the barn in fall

the barn in fall

Thursday, November 25, 2010

Botany Lesson for Writers

A tip for all the writers out there:  The next time you want to describe a character putting down roots, and you want to make his connection to a place sound really tenacious and permanent, forget all those comparisons to big oak trees with deep roots.  Turns out they've got nothing on grape vines. 

We've been clearing vines from the strip of trees by our road, and found they all connected to one big mother vine.  Grape vines grow back as fast as you can cut them, so we decided to get the beast at its source and dig out the roots.  If you've ever tried this, you're no doubt laughing hysterically right now.  Roots are a euphemism for the insane things a grape vine does underground.  Those suckers are twisted beyond belief, like they didn't know which direction to grow, so they tried all of them.  This is the monster and its many tentacles that lay just below the surface:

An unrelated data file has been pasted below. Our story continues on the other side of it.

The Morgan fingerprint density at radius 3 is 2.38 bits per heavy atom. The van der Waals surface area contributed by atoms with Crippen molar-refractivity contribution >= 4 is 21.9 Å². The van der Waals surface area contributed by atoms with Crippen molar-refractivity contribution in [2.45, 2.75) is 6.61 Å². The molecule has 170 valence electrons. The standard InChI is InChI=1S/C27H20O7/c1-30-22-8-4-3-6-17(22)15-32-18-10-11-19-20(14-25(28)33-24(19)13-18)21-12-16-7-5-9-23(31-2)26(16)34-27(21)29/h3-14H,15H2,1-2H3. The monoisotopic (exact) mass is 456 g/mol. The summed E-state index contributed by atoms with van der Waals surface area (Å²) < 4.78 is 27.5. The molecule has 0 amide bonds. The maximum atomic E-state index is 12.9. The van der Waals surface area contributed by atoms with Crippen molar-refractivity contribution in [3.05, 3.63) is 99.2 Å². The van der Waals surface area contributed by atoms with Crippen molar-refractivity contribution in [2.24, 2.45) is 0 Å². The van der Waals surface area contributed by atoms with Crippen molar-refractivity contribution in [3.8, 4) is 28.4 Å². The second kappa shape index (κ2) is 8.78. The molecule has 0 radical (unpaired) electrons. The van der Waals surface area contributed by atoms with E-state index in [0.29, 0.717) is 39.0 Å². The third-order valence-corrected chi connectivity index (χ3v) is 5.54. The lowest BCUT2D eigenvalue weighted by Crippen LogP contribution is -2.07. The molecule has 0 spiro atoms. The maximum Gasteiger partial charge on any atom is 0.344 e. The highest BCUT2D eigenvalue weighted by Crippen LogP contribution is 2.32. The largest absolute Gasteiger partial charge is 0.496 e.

About half an inch of the little swirl at the top is all that showed above ground.  The rest is a tangle of roots fused into one freakishly deformed mess.  Our next step will be to take an ax to the root that starts at the bottom center of the mess and dives down to the right, then up again.  It's as big around as my upper arm.  God knows how many more like it are tunneling off in other directions.  I suppose at this point we could throw a gallon of herbicide on it and cross our fingers, but after all this effort, and all the miles of vines we yanked out of the trees, it's become personal.  This monster will die at our hands, and we will drag its splintered, hacked-up body to the burn pile and set it on fire.  And dance around it.  And laugh.

I'm all right.  Really.

1 comment:

  1. Poison it Starr!! Anything else is just pruning and encouragement for more growth . . .